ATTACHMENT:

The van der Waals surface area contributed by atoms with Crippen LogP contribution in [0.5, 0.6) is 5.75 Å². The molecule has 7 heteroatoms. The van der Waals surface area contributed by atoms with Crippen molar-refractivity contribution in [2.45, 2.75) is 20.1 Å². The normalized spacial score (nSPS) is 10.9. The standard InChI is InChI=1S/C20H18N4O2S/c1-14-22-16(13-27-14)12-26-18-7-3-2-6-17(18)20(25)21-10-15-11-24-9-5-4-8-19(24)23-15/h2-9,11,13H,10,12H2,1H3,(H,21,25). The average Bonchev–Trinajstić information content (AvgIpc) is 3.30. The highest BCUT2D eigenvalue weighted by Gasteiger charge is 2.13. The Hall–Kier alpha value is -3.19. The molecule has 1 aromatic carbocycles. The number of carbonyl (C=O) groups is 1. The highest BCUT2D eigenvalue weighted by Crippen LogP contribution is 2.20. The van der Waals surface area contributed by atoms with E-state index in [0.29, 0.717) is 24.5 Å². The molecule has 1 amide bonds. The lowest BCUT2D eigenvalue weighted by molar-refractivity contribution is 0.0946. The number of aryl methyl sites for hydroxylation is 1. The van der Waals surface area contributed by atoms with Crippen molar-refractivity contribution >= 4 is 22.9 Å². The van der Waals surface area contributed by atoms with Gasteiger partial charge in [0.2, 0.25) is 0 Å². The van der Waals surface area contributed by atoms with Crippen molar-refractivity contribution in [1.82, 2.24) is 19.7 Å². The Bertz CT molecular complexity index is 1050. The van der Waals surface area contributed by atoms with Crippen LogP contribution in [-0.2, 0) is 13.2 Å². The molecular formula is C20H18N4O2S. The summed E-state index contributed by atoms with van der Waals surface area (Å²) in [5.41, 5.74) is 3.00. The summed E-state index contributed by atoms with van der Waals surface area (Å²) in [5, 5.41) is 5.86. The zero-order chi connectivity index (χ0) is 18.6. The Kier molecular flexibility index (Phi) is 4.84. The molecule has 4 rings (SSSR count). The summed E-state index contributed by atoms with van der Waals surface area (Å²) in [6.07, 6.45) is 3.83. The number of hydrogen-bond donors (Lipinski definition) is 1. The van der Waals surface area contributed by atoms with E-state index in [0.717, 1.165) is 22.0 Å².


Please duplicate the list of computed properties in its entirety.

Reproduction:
The van der Waals surface area contributed by atoms with Crippen LogP contribution in [0.5, 0.6) is 5.75 Å². The molecule has 7 heteroatoms. The van der Waals surface area contributed by atoms with Crippen molar-refractivity contribution in [2.45, 2.75) is 20.1 Å². The normalized spacial score (nSPS) is 10.9. The standard InChI is InChI=1S/C20H18N4O2S/c1-14-22-16(13-27-14)12-26-18-7-3-2-6-17(18)20(25)21-10-15-11-24-9-5-4-8-19(24)23-15/h2-9,11,13H,10,12H2,1H3,(H,21,25). The average Bonchev–Trinajstić information content (AvgIpc) is 3.30. The highest BCUT2D eigenvalue weighted by Gasteiger charge is 2.13. The Hall–Kier alpha value is -3.19. The molecule has 1 aromatic carbocycles. The number of carbonyl (C=O) groups is 1. The highest BCUT2D eigenvalue weighted by Crippen LogP contribution is 2.20. The van der Waals surface area contributed by atoms with E-state index in [0.29, 0.717) is 24.5 Å². The molecule has 1 amide bonds. The lowest BCUT2D eigenvalue weighted by molar-refractivity contribution is 0.0946. The number of aryl methyl sites for hydroxylation is 1. The van der Waals surface area contributed by atoms with Crippen molar-refractivity contribution >= 4 is 22.9 Å². The van der Waals surface area contributed by atoms with Gasteiger partial charge in [0.2, 0.25) is 0 Å². The van der Waals surface area contributed by atoms with Crippen molar-refractivity contribution in [1.82, 2.24) is 19.7 Å². The Bertz CT molecular complexity index is 1050. The van der Waals surface area contributed by atoms with Crippen LogP contribution in [-0.2, 0) is 13.2 Å². The molecular formula is C20H18N4O2S. The summed E-state index contributed by atoms with van der Waals surface area (Å²) in [5.41, 5.74) is 3.00. The summed E-state index contributed by atoms with van der Waals surface area (Å²) in [5, 5.41) is 5.86. The zero-order chi connectivity index (χ0) is 18.6. The Kier molecular flexibility index (Phi) is 4.84. The molecule has 4 rings (SSSR count). The summed E-state index contributed by atoms with van der Waals surface area (Å²) in [6.07, 6.45) is 3.83. The number of hydrogen-bond donors (Lipinski definition) is 1. The van der Waals surface area contributed by atoms with E-state index in [0.717, 1.165) is 22.0 Å².